The importance of names and naming in Song of Solomon is directly related to the legacy of the slave trade. African men, women and children were uprooted from their native land, their native language and the ancestral ties and essentially reconstructed as fictional representations. The names given to the slaves and by extension every part of the line down through the decades is a reflection to this removal from their geographic identity. Essentially, then, the names given to African-Americans that reflect any culture not specifically tied back to their native homeland is not an icon of identity as it for most people, but an icon of misidentity.

You're lucky! Use promo "samples20"
and get a custom paper on
"Naming and Identity in Song of Solomon"
with 20% discount!
Order Now

The odd and often bizarre names that Morrison gives her characters are likely to strike the typical reader as disconnected from their sense of reality. Not many people in real life likely have a last name like Dead, nor do you find many people—much less woman—named after Pontius Pilate. This disconnected quality is purposeful on the part of the author: it reflects the disconnected quality that non-African names given the slaves had. That startling last name also carries literary qualities as well as indication that the members of its lineage all metaphorically dead in a sense. Macon Dead II has essentially killed his own sense of history by assuming full assimilation into a culture utterly disconnected from his homeland. Ruth Dead’s spirit has been killed by her husband’s dominance. And, of course, Milkman is dead in Part I, but thanks to Pilate having washed her hands of what killed her brother, she becomes an agent of Milkman’s resurrection in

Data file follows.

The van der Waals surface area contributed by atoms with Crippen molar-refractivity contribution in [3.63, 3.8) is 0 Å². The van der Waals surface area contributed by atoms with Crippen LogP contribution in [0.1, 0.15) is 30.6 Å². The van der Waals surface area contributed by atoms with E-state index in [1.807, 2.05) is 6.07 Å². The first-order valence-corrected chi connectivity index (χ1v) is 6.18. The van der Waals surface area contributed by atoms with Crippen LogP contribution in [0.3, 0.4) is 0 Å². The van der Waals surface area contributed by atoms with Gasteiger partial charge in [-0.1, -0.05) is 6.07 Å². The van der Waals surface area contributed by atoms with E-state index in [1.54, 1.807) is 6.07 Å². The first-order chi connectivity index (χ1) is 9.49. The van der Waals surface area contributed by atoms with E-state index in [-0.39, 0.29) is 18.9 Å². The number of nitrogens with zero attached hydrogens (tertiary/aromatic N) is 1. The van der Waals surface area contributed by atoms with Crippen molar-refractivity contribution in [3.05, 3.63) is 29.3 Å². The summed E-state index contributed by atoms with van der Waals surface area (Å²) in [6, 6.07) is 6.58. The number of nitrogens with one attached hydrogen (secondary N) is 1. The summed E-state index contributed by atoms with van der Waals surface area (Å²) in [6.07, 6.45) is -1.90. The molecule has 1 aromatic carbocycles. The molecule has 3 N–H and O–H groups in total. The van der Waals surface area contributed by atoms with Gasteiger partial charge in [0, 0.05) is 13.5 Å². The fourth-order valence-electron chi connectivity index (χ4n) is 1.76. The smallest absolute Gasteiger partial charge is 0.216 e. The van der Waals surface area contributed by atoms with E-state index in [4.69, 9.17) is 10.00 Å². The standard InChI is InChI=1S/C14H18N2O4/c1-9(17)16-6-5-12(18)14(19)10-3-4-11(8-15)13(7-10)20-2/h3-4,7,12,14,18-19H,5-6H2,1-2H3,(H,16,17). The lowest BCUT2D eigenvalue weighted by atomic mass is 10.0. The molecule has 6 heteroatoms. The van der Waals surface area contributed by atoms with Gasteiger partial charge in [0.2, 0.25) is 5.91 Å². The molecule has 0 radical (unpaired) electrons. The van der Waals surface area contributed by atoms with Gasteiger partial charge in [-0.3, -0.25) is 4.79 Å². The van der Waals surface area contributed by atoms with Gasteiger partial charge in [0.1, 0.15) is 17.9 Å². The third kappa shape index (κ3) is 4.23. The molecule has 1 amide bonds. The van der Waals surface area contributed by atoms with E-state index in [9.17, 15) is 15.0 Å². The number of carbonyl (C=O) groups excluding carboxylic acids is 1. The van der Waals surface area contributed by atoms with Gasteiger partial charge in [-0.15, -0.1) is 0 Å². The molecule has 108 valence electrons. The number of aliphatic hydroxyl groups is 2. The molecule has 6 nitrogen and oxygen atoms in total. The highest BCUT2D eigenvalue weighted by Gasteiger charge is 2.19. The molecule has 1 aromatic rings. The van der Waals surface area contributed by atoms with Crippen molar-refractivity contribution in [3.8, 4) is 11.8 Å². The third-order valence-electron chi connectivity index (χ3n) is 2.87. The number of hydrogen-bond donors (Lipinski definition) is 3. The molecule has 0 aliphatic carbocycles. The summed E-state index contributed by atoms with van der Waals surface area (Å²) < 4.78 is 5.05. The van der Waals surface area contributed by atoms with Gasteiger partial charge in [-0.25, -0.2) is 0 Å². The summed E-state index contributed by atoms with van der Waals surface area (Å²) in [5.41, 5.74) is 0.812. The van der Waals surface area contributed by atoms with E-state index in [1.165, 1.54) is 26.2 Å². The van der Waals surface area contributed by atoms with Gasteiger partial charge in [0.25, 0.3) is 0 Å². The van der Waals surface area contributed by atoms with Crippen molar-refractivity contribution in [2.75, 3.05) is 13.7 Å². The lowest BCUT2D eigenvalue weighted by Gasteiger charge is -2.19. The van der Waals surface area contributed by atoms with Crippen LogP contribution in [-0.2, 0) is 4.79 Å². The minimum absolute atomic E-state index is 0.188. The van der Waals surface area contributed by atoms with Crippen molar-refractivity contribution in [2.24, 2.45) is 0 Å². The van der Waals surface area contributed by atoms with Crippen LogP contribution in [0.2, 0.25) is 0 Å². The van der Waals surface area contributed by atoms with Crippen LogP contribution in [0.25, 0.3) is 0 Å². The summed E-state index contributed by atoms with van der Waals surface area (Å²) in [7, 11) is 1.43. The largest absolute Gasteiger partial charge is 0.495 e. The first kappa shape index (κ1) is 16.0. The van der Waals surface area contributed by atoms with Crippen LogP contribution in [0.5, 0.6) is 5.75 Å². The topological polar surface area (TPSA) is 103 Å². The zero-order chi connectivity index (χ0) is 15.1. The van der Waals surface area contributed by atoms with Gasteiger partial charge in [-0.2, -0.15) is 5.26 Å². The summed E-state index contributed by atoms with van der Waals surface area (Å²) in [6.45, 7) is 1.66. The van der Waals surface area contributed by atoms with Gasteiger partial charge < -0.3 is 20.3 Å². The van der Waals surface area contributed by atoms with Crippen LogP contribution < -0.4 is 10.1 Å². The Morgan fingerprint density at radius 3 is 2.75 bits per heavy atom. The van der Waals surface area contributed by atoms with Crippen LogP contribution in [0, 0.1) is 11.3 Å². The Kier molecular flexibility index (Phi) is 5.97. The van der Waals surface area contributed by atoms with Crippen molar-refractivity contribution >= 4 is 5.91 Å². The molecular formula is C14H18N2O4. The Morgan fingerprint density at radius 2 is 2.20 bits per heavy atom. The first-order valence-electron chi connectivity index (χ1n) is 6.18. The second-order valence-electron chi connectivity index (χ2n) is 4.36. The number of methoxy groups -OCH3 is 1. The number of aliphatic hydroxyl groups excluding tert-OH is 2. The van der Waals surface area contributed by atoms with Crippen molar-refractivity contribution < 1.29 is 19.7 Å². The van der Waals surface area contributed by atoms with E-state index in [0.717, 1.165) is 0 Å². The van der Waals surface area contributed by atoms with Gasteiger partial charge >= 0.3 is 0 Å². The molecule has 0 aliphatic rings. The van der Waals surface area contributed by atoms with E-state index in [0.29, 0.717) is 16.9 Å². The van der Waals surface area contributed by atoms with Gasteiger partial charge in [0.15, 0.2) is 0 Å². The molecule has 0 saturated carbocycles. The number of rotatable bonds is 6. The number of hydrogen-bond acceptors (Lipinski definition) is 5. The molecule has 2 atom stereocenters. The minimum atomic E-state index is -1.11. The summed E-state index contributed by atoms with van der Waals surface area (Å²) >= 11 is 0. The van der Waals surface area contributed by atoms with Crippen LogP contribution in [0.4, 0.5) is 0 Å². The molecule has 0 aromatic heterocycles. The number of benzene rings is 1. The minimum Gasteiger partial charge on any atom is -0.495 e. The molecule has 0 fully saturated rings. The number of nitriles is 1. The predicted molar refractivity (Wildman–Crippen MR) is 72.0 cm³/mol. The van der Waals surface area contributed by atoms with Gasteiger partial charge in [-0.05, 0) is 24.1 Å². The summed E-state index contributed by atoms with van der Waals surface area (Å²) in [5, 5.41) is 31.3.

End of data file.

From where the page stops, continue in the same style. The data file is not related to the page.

The title of the book lends the names much of their power as a force of allusion. Taken from the name of a book in the Bible, the title refers to an odd and bizarre chapters in that book of scripture. “Song of Solomon” reads like a passionate love story between a man and a woman, but metaphorically it can also be read as a passionate love letter to Israel. Israel thus becomes the metaphorical stand-in for the African homeland of the bloodline of slaves.

For most people their name is an essential part of their identity because that name reflects a long record of historical culture and personal history. For the descendants of the slave trade, that record is unreal. Their names do not reflect any historical event that ties directly to their ancestors back in Africa even their own personal historical is corrupted by their enforced immigration from the actual historical record.

In this sense, the names that those descendants carry with them act as the reverse of normality; they became an agent of misappropriated identity. Morrison names the family central to her narrative Dead because their identities have been killed. She then makes Milkman’s person journey a discovery of identity that must be traversed through a geography of misappropriate identity such as the Blood Bank and Not Doctor Street. Milkman must decode this pattern of misidentification in order to figure out his own identity. Significantly, he must make a spiritual flight back to Africa in order to establish his identity.

Significantly, it is Pilate who helps guide him toward this spiritual resurrection of self. She is the only member of the Dead bloodline who is not dead in any way. Although her name alludes to the Bible, Pilate also serves as an essential element in the construction of Song of Solomon as a heroic quest for self-identity. The relatively unformed and shapeless identity of Milkman does not begin to come into sharp focus until he leaves the city which is representative of his father’s deadened acceptance of material culture and treks into the wasteland of Pilate’s insistence upon living in the natural world that is far more reflective of the African homeland where the golden treasure of discovering his identity awaits Milkman.

Ultimately, in an ironic quest for heavy gold whose weight would surely anchor him securely to the material bonds that have killed his father’s sense of self, Milkman discovers the ability to spiritually take flight and discover his own sense of identity.

    References
  • Morrison, Toni (1977) “Song of Solomon.” New York: Knopf.